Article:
nd in Portuguese, forthcoming), and Common Spaces of Urban Emancipation(forthcoming in English). He has lectured in European and Latin American Universities on urban struggles and practices of urban commoning.
Personal homepage: http://courses.arch.ntua.gr/stavrides.html
More Keynote Speakers will be confirmed closer to the event.
Types of Submissions
We welcome contributions from a wide range of disciplines, and perspectives including academics, practitioners, artists, activists, etc.
All papers must be original and not previously submitted to other journals or conferences. The following types of submission are welcome: papers, oral/visual presentations and posters. All submissions types will be subject to peer review.
Abstracts (textual) should not exceed 500 words and must be submitted in English. Authors should upload also a PDF version with title, abstract, keywords. A short biography of the authors (100 words) is welcome and does not count towards the overall word count. PDF files may include visual elements (and non-textual elements in general).
Each participant will be able to present one paper/poster as main author, and a maximum of another submission (presentation/poster) as co-author. In case of multiple authors, one of them should register to the conference in order to present. Proxy and Skype presentations will be allowed as well, subject to technical requirements being checked and agreed in advance.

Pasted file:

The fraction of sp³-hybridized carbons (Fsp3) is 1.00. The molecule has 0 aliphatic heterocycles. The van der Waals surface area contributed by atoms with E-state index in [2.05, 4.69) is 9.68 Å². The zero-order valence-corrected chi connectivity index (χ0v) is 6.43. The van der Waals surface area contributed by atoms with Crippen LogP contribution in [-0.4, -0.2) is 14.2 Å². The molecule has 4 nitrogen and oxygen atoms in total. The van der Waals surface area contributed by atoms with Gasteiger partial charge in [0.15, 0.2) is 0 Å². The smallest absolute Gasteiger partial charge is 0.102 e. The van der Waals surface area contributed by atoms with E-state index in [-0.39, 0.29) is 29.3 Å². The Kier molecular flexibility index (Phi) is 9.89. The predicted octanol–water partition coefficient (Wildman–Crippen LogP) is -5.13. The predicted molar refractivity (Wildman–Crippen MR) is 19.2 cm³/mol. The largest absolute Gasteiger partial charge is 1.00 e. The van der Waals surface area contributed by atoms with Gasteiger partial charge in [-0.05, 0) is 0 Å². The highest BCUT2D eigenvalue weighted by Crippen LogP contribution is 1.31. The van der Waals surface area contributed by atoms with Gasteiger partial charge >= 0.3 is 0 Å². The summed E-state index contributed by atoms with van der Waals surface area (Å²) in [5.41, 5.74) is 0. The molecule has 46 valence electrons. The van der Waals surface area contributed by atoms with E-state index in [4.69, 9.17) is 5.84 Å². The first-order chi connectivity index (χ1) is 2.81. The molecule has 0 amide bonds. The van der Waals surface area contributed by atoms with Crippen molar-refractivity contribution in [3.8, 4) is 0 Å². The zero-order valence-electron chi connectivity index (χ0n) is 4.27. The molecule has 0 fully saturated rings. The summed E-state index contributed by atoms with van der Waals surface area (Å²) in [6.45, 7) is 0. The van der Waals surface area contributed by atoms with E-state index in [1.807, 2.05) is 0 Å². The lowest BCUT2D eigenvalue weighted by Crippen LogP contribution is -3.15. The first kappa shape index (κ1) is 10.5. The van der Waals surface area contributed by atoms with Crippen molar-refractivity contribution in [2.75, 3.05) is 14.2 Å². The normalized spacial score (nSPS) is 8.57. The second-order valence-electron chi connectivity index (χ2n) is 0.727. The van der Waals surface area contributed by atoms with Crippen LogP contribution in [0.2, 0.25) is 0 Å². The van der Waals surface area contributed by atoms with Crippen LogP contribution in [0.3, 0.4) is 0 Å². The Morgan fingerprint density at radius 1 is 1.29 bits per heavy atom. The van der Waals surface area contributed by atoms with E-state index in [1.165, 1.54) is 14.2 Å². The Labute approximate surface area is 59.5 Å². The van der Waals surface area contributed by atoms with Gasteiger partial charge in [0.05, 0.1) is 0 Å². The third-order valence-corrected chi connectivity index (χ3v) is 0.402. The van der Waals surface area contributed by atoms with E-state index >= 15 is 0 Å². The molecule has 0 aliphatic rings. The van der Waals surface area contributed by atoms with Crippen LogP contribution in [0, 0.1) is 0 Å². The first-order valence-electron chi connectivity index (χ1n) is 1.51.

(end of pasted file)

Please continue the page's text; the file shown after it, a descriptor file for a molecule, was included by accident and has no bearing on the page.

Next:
All submissions are managed through the EasyChair conference management system at the following link: https://easychair.org/conferences/?conf=citycommons2019
Submissions will only be accepted through Easychair.
Full cost (till 15th August), 150€
Full cost Early bird (till 30th June), 100€
Poster session, 50€
Graduate students (PGR, PhD), 50€
Social Dinner, 40€
Registration fees includes coffee breaks, lunch, book of abstract (digital copy).
We are keen to support independent scholars, practitioners, artists and activists to attend the Conference. To do that, we will offer a full fee waiver scheme to the best contributions nominated by the Program Committee.
All working papers submitted to the conference's various sessions are automatically submitted for consideration to be published in a special issue of a Journal or an edited book. Working papers will be required prior to the conference for session chairs and the programme committee to begin the selection and editorial process for publication (word limit 3000 words). The authors of the selected papers for publication maybe asked to extend or shorten their work.
CFP: The City as a Commons (Pavia, 2-4 Sep 19). In: ArtHist.net, Apr 23, 2019 (accessed Apr 21, 2021), <https://arthist.net/archive/20694>.